The Saints: who are they?

In the Apostles’ Creed, recited whenever we say Morning or Evening Prayer and at baptisms, we confess our belief in “the communion of saints.” We celebrate the first day of November, and often the Sunday following, as the feast of All Saints. Who are the saints?

As Anglicans, we answer this question as we would any other question regarding the Christian faith: by turning first to the Bible and then to the Church’s faithful biblical interpretation through the centuries, which is known as catholic (or holy) Tradition. In his letters, St Paul refers to the members of the churches to whom he writes as “saints”. The writer of the epistle to the Hebrews does the same, as St Luke does in the book of Acts and St John in the book of Revelation. They are doing nothing more than following the example of the Old Testament, in which faithful Israel, the people of God, are called saints (e.g., 2 Chronicles 6:41; Psalm 85:8). As our catechism, To Be A Christian, states: “The saints are those in heaven and on earth who have faith in Christ, are set apart to God in Christ, are made holy by his grace, and live faithfully in him and for him.” All the baptized people of God are saints—you and I are saints!

But what about those whom we single out as Saints, like St Paul and St Luke and St Francis of Assisi? Is there something different about them? Do they receive more grace than we, or did they achieve a greater degree of holiness than we could ever achieve? No—and all of them would emphatically agree with that answer. We should understand instead that those whom the Church has specially and historically called Saints are examples to us of holiness of life, of courage in proclaiming the Gospel, and of compassion in ministering to the least of Christ’s brethren. But their holiness and courage and compassion and faithfulness weren’t achieved through their own efforts. They were entirely due to the transforming grace of God in Jesus Christ. The Saints are examples to all of us of how to give oneself entirely to God through his grace and, through that same grace, how to be conformed more and more to the image of Christ. The saints weren’t perfect. Jerome, a priest who translated the Bible into Latin in the fourth century so that the people of Rome and Western Europe would have a good text they could understand, was infamous for his bad temper. Thomas Cranmer, the sixteenth century archbishop of Canterbury who was largely responsible for the Book of Common Prayer and for reforming the Church of England, vacillated between his earlier Gospel faithfulness and his recantation of his reforms under persecution at the end of his life. But as simul justus et peccator, a Latin phrase Martin Luther used to emphasize the paradoxical existence of Christians as both righteous and sinners at the same time, as both sinful people and as saints—righteous ones—through the merits of Jesus Christ, these saints are examples to us of faithfulness and of joy in living out the Gospel.

The prayer beginning “O God, the King of saints”, found in the burial office in the 1979 American Prayer Book (pp. 489, 504) and found in the right-hand sidebar on the main page of this weblog, acknowledges that not only are we encouraged (given courage!) by the examples of the saints, but that they also pray for us and that we are strengthened in faithful living by their fellowship. This in short is what we mean by “the communion of the saints.” As the catechism states, “The communion of the saints is the unity and fellowship of all those united in one Body and one Spirit in Holy Baptism, both those on earth and those in heaven.” When we come together on Sunday mornings, our worship on earth “is a participating in the eternal worship of the Church in heaven,” as the saints on earth join the saints in heaven in their ceaseless praise of the Triune God.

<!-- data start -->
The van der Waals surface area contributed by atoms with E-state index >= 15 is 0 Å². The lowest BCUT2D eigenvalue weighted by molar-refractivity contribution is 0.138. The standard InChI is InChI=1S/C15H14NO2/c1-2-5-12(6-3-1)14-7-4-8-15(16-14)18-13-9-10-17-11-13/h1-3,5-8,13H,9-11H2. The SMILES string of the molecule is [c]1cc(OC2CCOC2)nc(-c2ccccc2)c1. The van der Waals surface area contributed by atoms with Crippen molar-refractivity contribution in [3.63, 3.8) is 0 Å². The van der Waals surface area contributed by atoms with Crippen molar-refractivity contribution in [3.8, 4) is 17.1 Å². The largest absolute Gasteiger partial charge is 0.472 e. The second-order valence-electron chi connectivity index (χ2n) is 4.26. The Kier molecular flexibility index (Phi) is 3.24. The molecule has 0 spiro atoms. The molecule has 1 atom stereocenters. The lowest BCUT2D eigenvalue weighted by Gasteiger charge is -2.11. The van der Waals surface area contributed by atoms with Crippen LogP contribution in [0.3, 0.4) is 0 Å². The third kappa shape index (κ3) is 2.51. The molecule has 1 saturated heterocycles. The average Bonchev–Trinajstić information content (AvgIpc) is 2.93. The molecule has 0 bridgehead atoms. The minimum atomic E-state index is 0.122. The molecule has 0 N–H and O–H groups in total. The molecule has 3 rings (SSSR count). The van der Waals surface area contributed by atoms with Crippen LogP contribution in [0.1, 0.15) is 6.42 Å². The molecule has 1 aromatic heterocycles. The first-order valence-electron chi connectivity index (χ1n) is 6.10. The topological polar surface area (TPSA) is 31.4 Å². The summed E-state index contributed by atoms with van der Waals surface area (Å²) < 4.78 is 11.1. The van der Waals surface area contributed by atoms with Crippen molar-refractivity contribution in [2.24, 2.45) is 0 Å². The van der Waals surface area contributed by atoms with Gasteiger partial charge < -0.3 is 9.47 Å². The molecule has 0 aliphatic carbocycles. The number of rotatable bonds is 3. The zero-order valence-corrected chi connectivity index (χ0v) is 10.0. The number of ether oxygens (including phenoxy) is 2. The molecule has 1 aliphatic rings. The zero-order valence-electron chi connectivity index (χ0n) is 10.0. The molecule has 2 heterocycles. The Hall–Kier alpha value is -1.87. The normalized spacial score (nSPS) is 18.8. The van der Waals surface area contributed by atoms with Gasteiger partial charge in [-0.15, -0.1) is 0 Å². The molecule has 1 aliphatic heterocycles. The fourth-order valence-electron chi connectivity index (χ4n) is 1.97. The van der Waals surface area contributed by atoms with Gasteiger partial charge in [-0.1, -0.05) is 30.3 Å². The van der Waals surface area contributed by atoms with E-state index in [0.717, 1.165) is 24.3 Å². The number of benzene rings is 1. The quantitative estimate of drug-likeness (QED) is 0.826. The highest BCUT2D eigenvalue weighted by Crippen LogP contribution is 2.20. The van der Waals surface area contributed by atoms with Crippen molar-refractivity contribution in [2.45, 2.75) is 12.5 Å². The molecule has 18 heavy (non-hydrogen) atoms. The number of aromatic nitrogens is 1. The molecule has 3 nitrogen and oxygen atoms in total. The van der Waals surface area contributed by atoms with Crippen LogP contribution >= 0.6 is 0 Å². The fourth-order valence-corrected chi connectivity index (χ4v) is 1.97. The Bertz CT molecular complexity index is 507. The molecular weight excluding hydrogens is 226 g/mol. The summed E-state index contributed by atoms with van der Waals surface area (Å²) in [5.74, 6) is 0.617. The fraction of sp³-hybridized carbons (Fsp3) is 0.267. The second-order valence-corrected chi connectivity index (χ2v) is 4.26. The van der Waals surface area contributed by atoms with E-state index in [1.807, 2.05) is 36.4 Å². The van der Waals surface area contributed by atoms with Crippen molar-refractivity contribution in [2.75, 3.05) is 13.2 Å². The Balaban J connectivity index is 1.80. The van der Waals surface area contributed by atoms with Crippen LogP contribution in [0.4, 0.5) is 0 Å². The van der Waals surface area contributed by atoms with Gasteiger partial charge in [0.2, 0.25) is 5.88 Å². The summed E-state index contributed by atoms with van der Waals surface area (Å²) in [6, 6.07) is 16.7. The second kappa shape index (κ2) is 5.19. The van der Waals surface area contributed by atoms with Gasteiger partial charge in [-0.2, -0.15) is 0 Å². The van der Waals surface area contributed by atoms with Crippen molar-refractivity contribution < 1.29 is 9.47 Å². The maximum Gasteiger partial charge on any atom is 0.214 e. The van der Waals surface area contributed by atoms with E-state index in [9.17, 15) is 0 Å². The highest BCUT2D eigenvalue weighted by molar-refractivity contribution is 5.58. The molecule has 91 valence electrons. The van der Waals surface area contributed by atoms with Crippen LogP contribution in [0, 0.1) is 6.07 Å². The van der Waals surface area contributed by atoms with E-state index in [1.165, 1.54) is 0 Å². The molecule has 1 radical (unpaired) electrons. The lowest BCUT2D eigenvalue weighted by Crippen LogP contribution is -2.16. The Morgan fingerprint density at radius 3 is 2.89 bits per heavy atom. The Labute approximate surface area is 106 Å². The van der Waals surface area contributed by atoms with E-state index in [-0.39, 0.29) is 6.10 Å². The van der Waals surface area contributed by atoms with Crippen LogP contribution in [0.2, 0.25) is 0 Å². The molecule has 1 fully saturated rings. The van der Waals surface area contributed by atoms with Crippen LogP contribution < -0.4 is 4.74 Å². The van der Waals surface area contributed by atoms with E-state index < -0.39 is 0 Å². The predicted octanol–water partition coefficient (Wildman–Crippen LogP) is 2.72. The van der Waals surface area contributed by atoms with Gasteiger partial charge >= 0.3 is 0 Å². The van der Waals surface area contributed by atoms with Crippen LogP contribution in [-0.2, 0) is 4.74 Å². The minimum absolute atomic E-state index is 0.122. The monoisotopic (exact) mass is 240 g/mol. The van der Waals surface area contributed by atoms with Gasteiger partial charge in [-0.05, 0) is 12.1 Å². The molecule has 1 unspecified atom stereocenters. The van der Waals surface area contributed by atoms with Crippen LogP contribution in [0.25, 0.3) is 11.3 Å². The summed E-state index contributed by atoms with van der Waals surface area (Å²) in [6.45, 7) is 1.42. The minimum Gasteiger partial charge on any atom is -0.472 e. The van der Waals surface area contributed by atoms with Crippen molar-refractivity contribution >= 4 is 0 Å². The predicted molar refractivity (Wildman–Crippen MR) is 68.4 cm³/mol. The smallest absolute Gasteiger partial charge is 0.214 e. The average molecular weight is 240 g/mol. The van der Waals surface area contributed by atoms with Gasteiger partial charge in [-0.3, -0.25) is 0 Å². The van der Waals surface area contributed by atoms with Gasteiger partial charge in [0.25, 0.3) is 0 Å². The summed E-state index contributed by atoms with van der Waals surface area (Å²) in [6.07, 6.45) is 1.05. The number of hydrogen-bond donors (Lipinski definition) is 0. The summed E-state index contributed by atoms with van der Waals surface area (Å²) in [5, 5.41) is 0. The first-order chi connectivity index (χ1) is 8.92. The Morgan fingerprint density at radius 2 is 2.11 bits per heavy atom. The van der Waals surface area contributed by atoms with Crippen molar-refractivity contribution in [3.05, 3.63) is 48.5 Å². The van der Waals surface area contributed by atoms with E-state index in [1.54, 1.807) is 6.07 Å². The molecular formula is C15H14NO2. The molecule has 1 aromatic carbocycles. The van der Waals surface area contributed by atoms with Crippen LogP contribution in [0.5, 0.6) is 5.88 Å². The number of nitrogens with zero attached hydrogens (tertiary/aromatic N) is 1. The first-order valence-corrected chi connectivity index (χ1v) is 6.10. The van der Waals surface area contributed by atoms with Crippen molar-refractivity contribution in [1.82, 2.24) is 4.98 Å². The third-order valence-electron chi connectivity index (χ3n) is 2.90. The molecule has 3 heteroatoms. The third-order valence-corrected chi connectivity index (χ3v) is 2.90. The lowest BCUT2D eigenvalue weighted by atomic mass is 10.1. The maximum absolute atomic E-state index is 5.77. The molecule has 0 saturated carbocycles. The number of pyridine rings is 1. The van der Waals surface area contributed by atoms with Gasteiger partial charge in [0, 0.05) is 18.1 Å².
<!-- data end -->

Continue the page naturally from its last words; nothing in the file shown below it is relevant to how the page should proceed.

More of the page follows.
The saints in heaven pray for us. Many Protestants balk at this, thinking that we’re moving back toward invoking the saints in the way that some medieval Christians did around the time of the Reformation. To be sure, the Thirty-Nine Articles of Religion, a foundational document (called a “formulary”) for Anglicans, state that the invocation of saints “is a fond thing, vainly invented, and grounded upon no warranty of Scripture” (Article XXII). This rightly means that we cannot call upon the saints to pray for us as though they were heavenly intermediaries between us and God, for there is only one Mediator between all humanity and God, Jesus Christ (1 Timothy 2:5-6). But through the ages the Church, in part because of Jewish belief that the prophets continued after death to pray for the people of Israel and because of the picture of the saints offering prayer in heaven (Revelation 8:3-4), discerned that the saints in heaven continue—as a manifestation of the communion of saints—to pray for the saints on earth, much as we pray for one another here on earth. So while we may not call upon them as mediators, we may be sure that our prayers are joined to the prayers of the saints at rest, offered to God through the one Mediator, Jesus Christ.

Almighty and everliving God, we yield unto thee most high praise and hearty thanks, for the wonderful grace and virtue declared in all thy saints, who have been the choice vessels of thy grace, and the lights of the world in their several generations; most humbly beseeching thee to give us grace so to follow the example of their stedfastness in thy faith, and obedience to thy holy commandments, that at the day of the general Resurrection, we, with all those who are of the mystical body of thy Son, may be set on his right hand, and hear that his most joyful voice: Come, ye blessed of my Father, inherit the kingdom prepared for you from the foundation of the world. Grant this, O Father, for the sake of the same, thy Son Jesus Christ, our only Mediator and Advocate. Amen.

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